The controversial review of the Freedom of Information Act has finished and buried among the recommendations is one that could damage the public’s right to know.
Against predictions the Independent Commission made some constructive and sensible recommendations for how the FOI Act should develop. Introducing statutory time periods for internal reviews; publishing FOI performance figures for authorities with more than 109 staff members; and reviewing the funding of the regulator, the ICO, to name a few.
Recommendation 17, however, is a standout recommendation as it offers the potential to hamper the right of appeal. It says:
That the government legislates to remove the right of appeal to the First-tier Tribunal against decisions of the IC made in respect of the Act. Where someone remained dissatisfied with the IC’s decision, an appeal would still lie to the Upper Tribunal. The Upper Tribunal appeal is not intended to replicate the full-merits appeal that currently exists before the IC and First-tier Tribunal, but is limited to a point of law.
If the government decides to follow the recommendation it would abolish a fundamentally important appeal stage for FOI requesters and public authorities. At present the First Tier Tribunal (FTT) allows for challenges to be made against a Decision Notice from the ICO – DNs are issued by the regulator when it receives a valid complaint from a requester and in 11 years the ICO has issued more than 8,000 of them.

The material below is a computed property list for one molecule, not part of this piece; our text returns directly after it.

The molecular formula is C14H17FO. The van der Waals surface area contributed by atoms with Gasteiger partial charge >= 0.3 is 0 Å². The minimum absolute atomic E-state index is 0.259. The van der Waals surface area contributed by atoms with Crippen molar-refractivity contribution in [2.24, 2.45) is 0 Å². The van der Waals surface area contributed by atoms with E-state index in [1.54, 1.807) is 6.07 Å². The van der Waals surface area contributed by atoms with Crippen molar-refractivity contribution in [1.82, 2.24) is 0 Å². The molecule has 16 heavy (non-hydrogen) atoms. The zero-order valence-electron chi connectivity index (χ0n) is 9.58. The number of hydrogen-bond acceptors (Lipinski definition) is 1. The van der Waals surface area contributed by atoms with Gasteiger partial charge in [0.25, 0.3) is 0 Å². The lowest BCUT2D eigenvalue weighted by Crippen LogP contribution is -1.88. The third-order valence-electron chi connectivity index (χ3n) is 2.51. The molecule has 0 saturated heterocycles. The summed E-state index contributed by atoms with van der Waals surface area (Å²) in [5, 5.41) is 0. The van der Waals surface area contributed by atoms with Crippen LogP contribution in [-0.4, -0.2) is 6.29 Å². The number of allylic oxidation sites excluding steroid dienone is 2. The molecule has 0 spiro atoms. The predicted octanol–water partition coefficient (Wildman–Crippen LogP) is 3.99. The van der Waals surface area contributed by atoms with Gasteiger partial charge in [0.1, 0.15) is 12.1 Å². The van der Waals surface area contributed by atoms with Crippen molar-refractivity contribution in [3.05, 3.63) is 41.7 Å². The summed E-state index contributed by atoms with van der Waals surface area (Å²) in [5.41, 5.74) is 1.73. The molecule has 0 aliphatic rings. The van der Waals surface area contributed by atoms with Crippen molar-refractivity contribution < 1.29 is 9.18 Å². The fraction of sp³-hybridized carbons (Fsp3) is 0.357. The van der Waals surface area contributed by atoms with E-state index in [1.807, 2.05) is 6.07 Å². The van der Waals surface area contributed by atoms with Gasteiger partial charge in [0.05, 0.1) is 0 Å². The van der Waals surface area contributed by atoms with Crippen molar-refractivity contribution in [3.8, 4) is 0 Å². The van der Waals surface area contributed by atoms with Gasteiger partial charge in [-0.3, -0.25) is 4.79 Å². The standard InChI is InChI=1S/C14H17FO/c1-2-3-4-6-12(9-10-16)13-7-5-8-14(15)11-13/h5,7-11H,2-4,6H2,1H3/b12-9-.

The FTT is often the first stage of formal legal proceedings in FOI cases. Many requesters – journalists, campaigners, NGOs, members of the public – are able to represent themselves at the FTT as it can make decisions based on the public interest in disclosure.
If removed from the process appeals against a DN, either from public authorities or requesters, will have to be made straight to the higher Upper Tier Tribunal. This tribunal doesn’t consider public interest arguments; it can only consider appeals that are based on a point of law, making them less accessible (although not impenetrable) to those without a legal footing.
As such removing the FTT, as the Commission recommends, would stop FOI requesters appealing cases where the information contested may be in the public interest. The Campaign for Freedom of Information says 21% of appeals by requesters against ICO DNs are overturned, in whole or in part, by the FTT.
The proposal is a worrying one that could significantly disrupt and weaken initial rights of appeal for public FOI requesters and authorities.